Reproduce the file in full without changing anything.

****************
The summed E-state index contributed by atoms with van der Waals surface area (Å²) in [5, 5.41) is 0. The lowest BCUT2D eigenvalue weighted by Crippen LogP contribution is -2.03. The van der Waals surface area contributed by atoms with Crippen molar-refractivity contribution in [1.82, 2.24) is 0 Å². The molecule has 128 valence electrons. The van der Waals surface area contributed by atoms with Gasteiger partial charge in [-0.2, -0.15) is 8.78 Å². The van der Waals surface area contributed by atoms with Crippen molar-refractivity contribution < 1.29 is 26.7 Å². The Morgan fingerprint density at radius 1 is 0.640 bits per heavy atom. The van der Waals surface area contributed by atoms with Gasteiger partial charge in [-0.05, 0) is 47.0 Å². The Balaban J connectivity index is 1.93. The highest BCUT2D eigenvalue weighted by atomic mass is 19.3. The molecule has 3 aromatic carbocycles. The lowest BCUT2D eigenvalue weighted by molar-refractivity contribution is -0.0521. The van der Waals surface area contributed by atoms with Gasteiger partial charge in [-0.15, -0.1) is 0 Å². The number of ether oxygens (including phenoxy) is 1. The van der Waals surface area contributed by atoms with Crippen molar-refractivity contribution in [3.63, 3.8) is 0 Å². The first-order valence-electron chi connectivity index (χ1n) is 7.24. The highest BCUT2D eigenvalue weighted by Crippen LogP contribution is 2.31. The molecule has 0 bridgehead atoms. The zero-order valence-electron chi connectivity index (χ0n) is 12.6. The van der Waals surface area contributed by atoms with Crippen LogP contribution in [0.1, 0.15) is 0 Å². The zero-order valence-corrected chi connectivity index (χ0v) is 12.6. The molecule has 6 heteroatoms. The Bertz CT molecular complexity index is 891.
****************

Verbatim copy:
The summed E-state index contributed by atoms with van der Waals surface area (Å²) in [5, 5.41) is 0. The lowest BCUT2D eigenvalue weighted by Crippen LogP contribution is -2.03. The van der Waals surface area contributed by atoms with Crippen molar-refractivity contribution in [1.82, 2.24) is 0 Å². The molecule has 128 valence electrons. The van der Waals surface area contributed by atoms with Gasteiger partial charge in [-0.2, -0.15) is 8.78 Å². The van der Waals surface area contributed by atoms with Crippen molar-refractivity contribution < 1.29 is 26.7 Å². The Morgan fingerprint density at radius 1 is 0.640 bits per heavy atom. The van der Waals surface area contributed by atoms with Gasteiger partial charge in [-0.05, 0) is 47.0 Å². The Balaban J connectivity index is 1.93. The highest BCUT2D eigenvalue weighted by atomic mass is 19.3. The molecule has 3 aromatic carbocycles. The lowest BCUT2D eigenvalue weighted by molar-refractivity contribution is -0.0521. The van der Waals surface area contributed by atoms with Gasteiger partial charge in [-0.15, -0.1) is 0 Å². The number of ether oxygens (including phenoxy) is 1. The van der Waals surface area contributed by atoms with Crippen molar-refractivity contribution in [3.63, 3.8) is 0 Å². The first-order valence-electron chi connectivity index (χ1n) is 7.24. The highest BCUT2D eigenvalue weighted by Crippen LogP contribution is 2.31. The molecule has 0 bridgehead atoms. The zero-order valence-electron chi connectivity index (χ0n) is 12.6. The van der Waals surface area contributed by atoms with Crippen LogP contribution in [0.1, 0.15) is 0 Å². The zero-order valence-corrected chi connectivity index (χ0v) is 12.6. The molecule has 6 heteroatoms. The Bertz CT molecular complexity index is 891.